Cleveland chose to trade Francisco Lindor, they did not have to

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The Cleveland Indians finally made the trade that we’ve known was coming for years, and dealt star shortstop Francisco Lindor. That it was to the Mets is the only real surprise here, but their ownership recently changed from the Wilpons to Steve Cohen, who is looking to make splashes and reinvigorate a fan base that at this point mostly associates sports with feeling first- and second-hand embarrassment.

As you can imagine was going to happen, this is being framed in some corners as a trade that just Had To Be Made by Cleveland, because they are a poor small-market team that just can’t operate like those mean old teams in large markets that swoop in and force the little guys to trade their best players. Buster Olney, the longtime ESPN reporter who has over one million followers and plenty of TV time to boot, tweeted that Cleveland “had to dump money” in response to the trade. “Had to.” Is any proof offered for this? Of course not: that’s Olney either assuming this is the case because it’s what Cleveland has been insinuating about their finances for years, or it’s what whomever his source in Cleveland told him was the case, and Olney rolled with it instead of questioning it.

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Cleveland won’t stop selling Chief Wahoo merchandise

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There are now more (and official) details on the story first written about in this space on Monday: The Cleveland Indians will be no more, as early as the 2022 season. They will instead become the Cleveland… something else to be determined, at that point. They’ll remain the Indians for the 2021 season, though, rather than go the route of the Washington Football Club, which is a bit of a weird decision for Cleveland, since they already have a C block logo for their hats and alternate uniforms that say “Cleveland” on them in their current scripts. It wouldn’t be very hard to just go by Cleveland for a season while they figure out what the long-term name is going to be, but alas, just like with Chief Wahoo, the organization isn’t in a rush to change the thing they are willing to admit is racist.

The more worrisome point to come out of owner Paul Dolan’s announcement on the matter was actually regarding that part of Cleveland’s identity that was supposed to be dead and buried back in 2019. In 2018, when Cleveland announced that the Chief Wahoo logo would be phased out — a move that happened only because, in what was a very poorly kept secret, the organization wanted the All-Star Game and MLB wanted them to lose the logo — it was clear that they planned to continue to manufacture and sell Wahoo merchandise locally. They wouldn’t do so nationally — you couldn’t find Wahoo-branded gear on MLB.com anymore — but if you went to the stadium, or local shops, you could still find licensed gear with the awful racist caricature of a Native American on it.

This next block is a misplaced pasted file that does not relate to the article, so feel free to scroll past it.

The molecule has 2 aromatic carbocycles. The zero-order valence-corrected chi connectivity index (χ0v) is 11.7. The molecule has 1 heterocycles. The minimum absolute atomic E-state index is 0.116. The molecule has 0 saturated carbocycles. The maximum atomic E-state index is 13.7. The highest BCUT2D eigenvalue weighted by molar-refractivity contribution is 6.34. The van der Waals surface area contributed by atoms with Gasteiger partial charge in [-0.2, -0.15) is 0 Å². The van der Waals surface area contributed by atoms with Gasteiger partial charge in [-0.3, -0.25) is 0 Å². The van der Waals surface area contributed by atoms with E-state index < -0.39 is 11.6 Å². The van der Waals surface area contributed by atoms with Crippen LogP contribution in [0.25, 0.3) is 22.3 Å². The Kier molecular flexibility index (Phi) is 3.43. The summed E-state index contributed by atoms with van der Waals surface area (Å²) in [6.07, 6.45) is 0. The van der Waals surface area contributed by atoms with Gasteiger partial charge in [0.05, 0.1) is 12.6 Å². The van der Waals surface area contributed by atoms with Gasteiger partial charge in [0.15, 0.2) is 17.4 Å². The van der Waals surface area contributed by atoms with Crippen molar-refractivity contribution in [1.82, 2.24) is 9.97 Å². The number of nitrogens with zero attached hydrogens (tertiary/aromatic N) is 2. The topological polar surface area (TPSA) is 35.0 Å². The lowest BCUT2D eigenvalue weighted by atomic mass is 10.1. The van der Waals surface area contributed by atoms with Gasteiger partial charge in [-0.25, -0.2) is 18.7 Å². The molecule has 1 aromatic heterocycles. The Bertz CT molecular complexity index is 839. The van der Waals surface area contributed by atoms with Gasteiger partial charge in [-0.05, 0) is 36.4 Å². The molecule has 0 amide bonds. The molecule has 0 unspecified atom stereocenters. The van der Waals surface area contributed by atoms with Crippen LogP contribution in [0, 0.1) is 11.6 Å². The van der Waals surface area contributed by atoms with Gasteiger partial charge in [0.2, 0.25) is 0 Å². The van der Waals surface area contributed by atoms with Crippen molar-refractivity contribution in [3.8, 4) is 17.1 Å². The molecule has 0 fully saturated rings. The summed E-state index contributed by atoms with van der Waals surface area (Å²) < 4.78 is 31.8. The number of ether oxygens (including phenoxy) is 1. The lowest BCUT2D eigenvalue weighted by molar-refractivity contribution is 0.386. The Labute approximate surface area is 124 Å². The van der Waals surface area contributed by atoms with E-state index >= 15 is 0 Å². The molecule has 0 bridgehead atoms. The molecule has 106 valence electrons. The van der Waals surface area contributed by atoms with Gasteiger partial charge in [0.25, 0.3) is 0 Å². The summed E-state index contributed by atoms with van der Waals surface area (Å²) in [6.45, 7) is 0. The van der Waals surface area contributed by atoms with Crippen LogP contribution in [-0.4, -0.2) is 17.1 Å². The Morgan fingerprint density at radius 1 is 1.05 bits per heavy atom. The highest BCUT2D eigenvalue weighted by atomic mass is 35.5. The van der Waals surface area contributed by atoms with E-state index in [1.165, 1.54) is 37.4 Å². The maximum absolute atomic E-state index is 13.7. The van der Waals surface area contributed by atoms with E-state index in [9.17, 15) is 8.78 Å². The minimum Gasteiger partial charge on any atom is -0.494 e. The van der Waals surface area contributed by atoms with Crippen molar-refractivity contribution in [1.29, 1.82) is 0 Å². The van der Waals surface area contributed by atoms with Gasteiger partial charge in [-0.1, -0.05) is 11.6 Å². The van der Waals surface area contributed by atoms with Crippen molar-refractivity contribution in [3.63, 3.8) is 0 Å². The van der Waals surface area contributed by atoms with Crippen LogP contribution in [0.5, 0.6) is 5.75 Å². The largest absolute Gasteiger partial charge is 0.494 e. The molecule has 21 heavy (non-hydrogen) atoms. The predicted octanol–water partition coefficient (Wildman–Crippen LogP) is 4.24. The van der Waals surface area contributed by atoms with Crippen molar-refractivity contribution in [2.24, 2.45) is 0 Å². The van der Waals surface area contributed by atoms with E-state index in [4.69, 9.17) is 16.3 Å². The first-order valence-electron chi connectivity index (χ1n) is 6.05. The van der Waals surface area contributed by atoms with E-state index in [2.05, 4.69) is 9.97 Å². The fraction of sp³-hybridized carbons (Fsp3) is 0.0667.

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The Cleveland Indians will finally get a new name

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It was a positive, on its own, that the NFL’s Washington franchise changed their name from one with a slur against Native Americans to the temporary “Washington Football Team.” There was also a potential trickle-down effect to look forward to, though, as, if even the franchise run by Dan Snyder could change their name and the culture of racism and appropriation that swirled around it, then it should be motivating for others with comparatively innocuous names like the Kansas City Chiefs and Cleveland Indians to do something about their own issues.

That appears to be what has happened now, as Kansas City took steps in August to remove some racist elements from their stadium and game environment, and now we’ve got Cleveland finally admitting that it’s time to find a new name for their team. According to the New York Times, Cleveland will still retain its current name in 2021, but could shift away from it as early as the 2022 season. No other details are known at this point, as the team hasn’t announced their intentions yet, but are expected to sometime this week.

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